3. Chen, Y. L., Wang, H. H., Xu, Y. J., Wu, J. J., & Xiao, G. S. (2013). Effect of treatment with dimethyl dicarbonate on microorganisms and quality of Chinese cabbage. Postharvest Biology and Technology, 76, 139–144.CrossRefGoogle Scholar
  4. Clouse, S. D. (2001). Integration of light and brassinosteroid signals in etiolated seedling growth. Trends in Plant Science, 6, 443–445.CrossRefGoogle Scholar
  5. Collakova, E., & Shachar-Hill, Y. (2008). Arabidopsis 10-formyl tetrahydrofolate deformylases are essential for photorespiration. Plant Cell, 20, 1818–1832.CrossRefGoogle Scholar
  6. Długosz-Grochowska, O., Kołton, A., & Wojciechowska, R. (2016). Modifying folate and polyphenol concentrations in lamb’s lettuce by the use of led supplemental lighting during cultivation in greenhouses. Journal of Functional Foods, 26, 228–237.CrossRefGoogle Scholar
  7. Dusemund, B., Galtier, P., Gilbert, J., Gott, D. M., Grilli, S., Guertler, R., et al. (2008). Scientific opinion: Benfotiamine, thiamine monophosphate chloride and thiamine pyrophosphate chloride, as sources of vitamin B1 added for nutritional purposes to food supplements. EFSA Journal, 864, 1–31.Google Scholar
  8. Erkan, M., Wang, S. Y., & Wang, C. Y. (2008). Effect of UV treatment on antioxidant capacity, antioxidant enzyme activity and decay in strawberry fruit. Postharvest Biology and Technology, 48, 163–171.CrossRefGoogle Scholar
  9. Ferrante, A., & Maggiore, T. (2007). Chlorophyll a, fluorescence measurements to evaluate storage time and temperature of valeriana, leafy vegetables. Postharvest Biology and Technology, 45, 73–80.CrossRefGoogle Scholar
  10. Gajewski, M., & Skapski, H. (1994). Storage of Chinese cabbage (Brassica pekinensis) and leaf chicory (Cichorium intybus var. foliosum) as a method of prolongation their consumption period. Acta Horticulture, 90, 145–150.CrossRefGoogle Scholar
  11. Hagen, S. F., Borge, G. I. A., Solhaug, K. A., & Bengtsson, G. B. (2009). Effect of cold storage and harvest date on bioactive compounds in curly kale (Brassica oleracea L. var. acephala). Postharvest Biology and Technology, 51, 36–42.CrossRefGoogle Scholar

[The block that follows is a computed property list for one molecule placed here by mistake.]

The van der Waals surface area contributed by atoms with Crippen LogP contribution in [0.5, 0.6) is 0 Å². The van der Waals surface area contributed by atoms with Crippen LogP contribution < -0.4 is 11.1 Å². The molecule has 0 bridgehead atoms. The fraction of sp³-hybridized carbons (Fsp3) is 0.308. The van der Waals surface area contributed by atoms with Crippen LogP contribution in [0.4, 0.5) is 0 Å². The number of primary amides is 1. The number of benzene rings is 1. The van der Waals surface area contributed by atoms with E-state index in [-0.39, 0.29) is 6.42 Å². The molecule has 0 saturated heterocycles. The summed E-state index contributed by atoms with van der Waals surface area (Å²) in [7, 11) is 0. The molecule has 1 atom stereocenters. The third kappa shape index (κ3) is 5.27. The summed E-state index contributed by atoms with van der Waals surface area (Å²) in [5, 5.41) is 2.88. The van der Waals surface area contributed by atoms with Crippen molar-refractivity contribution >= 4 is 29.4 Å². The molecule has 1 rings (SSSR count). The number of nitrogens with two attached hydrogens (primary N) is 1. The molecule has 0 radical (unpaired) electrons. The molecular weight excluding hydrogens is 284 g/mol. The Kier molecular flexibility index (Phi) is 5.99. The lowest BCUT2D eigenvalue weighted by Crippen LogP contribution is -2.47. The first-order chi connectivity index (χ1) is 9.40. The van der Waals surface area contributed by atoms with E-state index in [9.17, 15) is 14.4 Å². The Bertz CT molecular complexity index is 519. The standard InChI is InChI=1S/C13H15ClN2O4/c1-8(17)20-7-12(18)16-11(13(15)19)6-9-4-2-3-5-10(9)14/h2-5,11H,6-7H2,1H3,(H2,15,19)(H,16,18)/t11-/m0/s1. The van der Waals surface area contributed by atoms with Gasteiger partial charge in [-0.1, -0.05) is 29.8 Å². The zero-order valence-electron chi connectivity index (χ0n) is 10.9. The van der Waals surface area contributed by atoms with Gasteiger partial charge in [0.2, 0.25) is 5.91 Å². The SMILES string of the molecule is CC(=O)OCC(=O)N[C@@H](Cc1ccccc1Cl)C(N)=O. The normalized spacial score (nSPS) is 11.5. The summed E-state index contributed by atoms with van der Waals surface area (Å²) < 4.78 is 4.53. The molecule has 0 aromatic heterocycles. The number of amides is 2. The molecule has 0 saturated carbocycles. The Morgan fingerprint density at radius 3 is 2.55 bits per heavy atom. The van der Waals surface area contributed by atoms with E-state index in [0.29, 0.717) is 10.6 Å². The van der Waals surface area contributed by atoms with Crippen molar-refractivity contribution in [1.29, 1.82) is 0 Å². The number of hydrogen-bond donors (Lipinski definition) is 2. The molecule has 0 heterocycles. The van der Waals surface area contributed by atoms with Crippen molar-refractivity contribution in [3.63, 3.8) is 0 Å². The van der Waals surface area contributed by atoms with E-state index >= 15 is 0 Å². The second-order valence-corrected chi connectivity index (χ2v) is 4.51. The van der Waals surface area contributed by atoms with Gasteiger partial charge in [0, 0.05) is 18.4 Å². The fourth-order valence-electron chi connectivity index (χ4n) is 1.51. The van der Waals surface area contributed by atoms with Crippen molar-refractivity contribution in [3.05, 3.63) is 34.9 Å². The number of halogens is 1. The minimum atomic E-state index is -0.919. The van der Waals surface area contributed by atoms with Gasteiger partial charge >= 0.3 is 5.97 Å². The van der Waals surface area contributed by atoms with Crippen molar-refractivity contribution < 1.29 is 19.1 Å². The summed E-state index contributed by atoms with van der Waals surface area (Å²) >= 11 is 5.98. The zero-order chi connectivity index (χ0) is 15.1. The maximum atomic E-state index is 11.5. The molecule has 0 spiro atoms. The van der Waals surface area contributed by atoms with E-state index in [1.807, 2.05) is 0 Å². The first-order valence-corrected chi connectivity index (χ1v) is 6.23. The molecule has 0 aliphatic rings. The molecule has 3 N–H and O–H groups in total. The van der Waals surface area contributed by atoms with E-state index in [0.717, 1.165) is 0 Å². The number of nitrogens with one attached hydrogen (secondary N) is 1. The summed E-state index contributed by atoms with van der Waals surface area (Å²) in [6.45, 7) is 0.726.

12. Hall, R. D. (2006). Plant metabolomics: From holistic hope, to hype, to hot topic. New Phytologist, 169, 453–468.CrossRefGoogle Scholar
  13. Hanson, A. D., & Roje, S. (2001). One-carbon metabolism in higher plants. Annual Review of Plant Physiology and Plant Molecular Biology, 52, 119–137.CrossRefGoogle Scholar
  14. Hanson, P., Yang, R. Y., Chang, L. C., Ledesma, L., & Ledesma, D. (2009). Contents of carotenoids, ascorbic acid, minerals and total glucosinolates in leafy brassica pakchoi (Brassica rapa L. chinensis) as affected by season and variety. Journal of the Science of Food and Agriculture, 89, 906–914.CrossRefGoogle Scholar
  15. Hasperué, J. H., Guardianelli, L., Rodoni, L. M., Chaves, A. R., & Martíneze, G. A. (2016). Continuous while-blue LED light exposition delays postharvest senescence of broccoli. LWT-Food Science and Technology, 65, 495–502.CrossRefGoogle Scholar
  16. Hsu, F. C., Wirtz, M., Heppel, S. C., Bogs, J., Krämer, U., Khan, M. S., et al. (2011). Generation of Se-fortified broccoli as functional food: Impact of Se fertilization on S metabolism. Plant Cell & Environ, 34, 192–207.CrossRefGoogle Scholar